Training in an Integrated Food Safety System: Focus on Food Protection Officials."
Friday, May 20, 2011
Thursday, May 05, 2011
High-profile media coverage of specific chemicals, like bisphenol A in infant bottles and can liners, creates anxiety about food regulation, but the problems of risky chemical exposure is much greater with non-food consumer goods. Chemicals added to food and from food contact materials are regulated as food additives under a relatively stringent review process under the Food, Drug, and Cosmetic Act.
On the other hand, non-food chemicals are regulated under the Toxic Substance Control Act of 1976 (TSCA), which is widely recognized as ineffective in protecting us from hazardous chemicals in the marketplace. In three decades of existence, TSCA has been used to regulate only five chemicals or chemical classes out of the thousands of chemicals that are in commerce. Under TSCA, chemical companies have no responsibility to perform premarket testing or postmarket follow-up of the products that they produce; in fact, TSCA creates disincentives for the companies to produce such data. Voluntary programs have been inadequate in resolving problems.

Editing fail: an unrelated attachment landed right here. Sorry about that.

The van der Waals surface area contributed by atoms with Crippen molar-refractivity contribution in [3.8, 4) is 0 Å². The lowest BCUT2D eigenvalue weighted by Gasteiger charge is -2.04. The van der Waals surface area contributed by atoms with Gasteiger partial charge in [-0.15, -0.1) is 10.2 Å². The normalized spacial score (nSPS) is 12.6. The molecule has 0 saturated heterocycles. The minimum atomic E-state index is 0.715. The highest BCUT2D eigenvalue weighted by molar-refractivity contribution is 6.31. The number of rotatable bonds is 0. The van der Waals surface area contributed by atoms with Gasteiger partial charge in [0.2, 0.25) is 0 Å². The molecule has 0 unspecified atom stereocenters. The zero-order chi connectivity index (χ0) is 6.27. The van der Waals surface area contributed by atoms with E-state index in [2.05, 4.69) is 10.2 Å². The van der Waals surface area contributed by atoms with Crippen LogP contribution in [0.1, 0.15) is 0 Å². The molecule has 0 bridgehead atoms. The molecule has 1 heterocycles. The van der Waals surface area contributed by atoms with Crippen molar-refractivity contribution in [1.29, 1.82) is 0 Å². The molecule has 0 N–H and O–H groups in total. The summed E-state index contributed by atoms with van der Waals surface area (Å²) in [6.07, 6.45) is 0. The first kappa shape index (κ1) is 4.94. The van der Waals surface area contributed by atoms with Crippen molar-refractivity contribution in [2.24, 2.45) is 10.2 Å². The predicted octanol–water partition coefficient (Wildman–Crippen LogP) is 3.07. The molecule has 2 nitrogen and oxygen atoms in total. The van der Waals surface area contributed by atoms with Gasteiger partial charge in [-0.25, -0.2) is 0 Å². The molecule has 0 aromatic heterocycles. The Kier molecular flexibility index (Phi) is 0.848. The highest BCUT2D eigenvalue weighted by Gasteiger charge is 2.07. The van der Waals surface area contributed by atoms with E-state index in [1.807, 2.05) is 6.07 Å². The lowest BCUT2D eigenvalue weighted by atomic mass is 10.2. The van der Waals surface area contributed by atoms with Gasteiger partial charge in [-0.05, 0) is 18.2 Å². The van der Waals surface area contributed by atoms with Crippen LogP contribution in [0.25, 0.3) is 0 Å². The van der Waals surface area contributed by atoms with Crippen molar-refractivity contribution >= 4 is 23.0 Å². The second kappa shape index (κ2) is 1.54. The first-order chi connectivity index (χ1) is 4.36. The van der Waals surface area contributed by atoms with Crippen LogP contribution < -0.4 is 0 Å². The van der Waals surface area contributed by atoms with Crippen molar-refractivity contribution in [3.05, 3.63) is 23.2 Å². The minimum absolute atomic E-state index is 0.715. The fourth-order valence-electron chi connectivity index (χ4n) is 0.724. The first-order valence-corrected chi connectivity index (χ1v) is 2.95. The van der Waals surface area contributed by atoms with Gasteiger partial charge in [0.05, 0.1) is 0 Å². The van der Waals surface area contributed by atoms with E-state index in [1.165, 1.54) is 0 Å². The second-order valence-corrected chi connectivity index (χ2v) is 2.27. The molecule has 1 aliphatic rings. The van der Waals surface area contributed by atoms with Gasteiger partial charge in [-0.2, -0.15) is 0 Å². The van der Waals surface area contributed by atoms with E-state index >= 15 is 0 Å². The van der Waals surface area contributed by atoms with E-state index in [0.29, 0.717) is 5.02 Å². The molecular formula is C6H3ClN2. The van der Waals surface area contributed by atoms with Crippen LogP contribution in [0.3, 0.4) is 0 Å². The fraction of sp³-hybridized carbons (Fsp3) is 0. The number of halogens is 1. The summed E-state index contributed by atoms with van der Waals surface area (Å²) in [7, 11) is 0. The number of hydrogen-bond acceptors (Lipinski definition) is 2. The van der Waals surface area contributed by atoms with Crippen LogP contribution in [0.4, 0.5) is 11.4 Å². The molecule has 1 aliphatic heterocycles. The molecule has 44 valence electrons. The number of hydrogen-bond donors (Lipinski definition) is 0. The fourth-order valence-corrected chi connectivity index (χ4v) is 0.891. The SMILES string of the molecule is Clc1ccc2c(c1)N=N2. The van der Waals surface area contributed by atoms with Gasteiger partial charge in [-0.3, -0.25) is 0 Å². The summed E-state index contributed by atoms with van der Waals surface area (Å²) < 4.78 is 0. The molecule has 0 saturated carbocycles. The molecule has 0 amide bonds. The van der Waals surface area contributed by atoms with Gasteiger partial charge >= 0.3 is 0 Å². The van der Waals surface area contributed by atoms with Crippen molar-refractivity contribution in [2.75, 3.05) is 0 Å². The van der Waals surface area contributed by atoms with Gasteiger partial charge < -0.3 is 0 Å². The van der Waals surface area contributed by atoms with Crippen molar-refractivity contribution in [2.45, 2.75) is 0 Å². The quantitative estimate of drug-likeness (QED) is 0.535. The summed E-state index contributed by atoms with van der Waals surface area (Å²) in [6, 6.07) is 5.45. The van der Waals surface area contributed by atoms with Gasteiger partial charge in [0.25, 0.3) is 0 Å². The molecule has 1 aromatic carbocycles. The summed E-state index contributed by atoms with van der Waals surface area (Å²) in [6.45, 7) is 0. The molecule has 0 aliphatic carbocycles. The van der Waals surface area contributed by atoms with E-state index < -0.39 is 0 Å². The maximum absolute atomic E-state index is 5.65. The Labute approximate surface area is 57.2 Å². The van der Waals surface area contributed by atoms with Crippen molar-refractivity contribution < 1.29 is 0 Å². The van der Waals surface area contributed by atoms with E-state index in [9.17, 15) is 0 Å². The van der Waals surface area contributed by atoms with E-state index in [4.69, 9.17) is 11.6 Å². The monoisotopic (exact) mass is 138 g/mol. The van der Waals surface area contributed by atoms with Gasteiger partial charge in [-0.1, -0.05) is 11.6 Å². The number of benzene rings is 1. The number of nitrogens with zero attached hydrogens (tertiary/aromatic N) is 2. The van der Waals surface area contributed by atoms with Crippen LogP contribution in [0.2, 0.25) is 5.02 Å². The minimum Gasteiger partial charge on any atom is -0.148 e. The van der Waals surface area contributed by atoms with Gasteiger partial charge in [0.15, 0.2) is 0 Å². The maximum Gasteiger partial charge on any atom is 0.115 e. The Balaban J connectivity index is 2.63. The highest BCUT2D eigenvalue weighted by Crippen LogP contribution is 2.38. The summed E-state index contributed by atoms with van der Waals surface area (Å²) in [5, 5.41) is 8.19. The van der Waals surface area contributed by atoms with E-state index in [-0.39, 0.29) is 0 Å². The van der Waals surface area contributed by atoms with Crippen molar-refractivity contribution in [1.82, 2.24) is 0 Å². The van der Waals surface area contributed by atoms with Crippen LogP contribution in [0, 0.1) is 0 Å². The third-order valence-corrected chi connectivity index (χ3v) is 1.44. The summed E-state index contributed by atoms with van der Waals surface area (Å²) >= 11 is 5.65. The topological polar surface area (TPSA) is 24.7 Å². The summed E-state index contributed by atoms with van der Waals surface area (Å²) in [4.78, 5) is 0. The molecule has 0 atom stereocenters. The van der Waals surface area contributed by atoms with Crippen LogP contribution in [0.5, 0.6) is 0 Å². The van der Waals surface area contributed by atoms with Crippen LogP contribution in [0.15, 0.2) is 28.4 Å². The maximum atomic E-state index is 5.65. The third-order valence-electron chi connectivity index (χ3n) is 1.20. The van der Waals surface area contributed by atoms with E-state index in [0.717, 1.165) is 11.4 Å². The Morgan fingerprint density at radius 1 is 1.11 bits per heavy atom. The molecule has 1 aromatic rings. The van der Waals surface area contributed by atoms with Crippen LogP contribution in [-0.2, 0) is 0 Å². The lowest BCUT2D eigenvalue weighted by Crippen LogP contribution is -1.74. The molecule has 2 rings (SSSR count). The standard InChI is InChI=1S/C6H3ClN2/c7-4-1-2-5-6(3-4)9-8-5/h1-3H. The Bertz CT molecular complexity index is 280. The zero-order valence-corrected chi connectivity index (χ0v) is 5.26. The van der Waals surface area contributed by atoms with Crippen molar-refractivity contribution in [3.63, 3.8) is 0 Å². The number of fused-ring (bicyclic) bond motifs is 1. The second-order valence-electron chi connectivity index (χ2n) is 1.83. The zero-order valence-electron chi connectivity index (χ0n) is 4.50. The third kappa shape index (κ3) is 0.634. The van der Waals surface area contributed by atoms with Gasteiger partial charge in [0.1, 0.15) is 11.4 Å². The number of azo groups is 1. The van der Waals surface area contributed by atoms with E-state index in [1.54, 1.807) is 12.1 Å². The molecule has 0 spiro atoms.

Senator Frank R. Lautenberg (D-NJ) introduced new legislation to modernize the Toxic Substances Control Act of 1976 (TSCA) and protect Americans from exposure to dangerous toxins. The law would for the first time require that chemical manufacturers demonstrate the safety of industrial chemicals used in everyday household products. Senator Lautenberg launched a video on his Facebook and Twitter pages to build support for chemical safety reform and his "Safe Chemicals Act of 2011." Watch it here.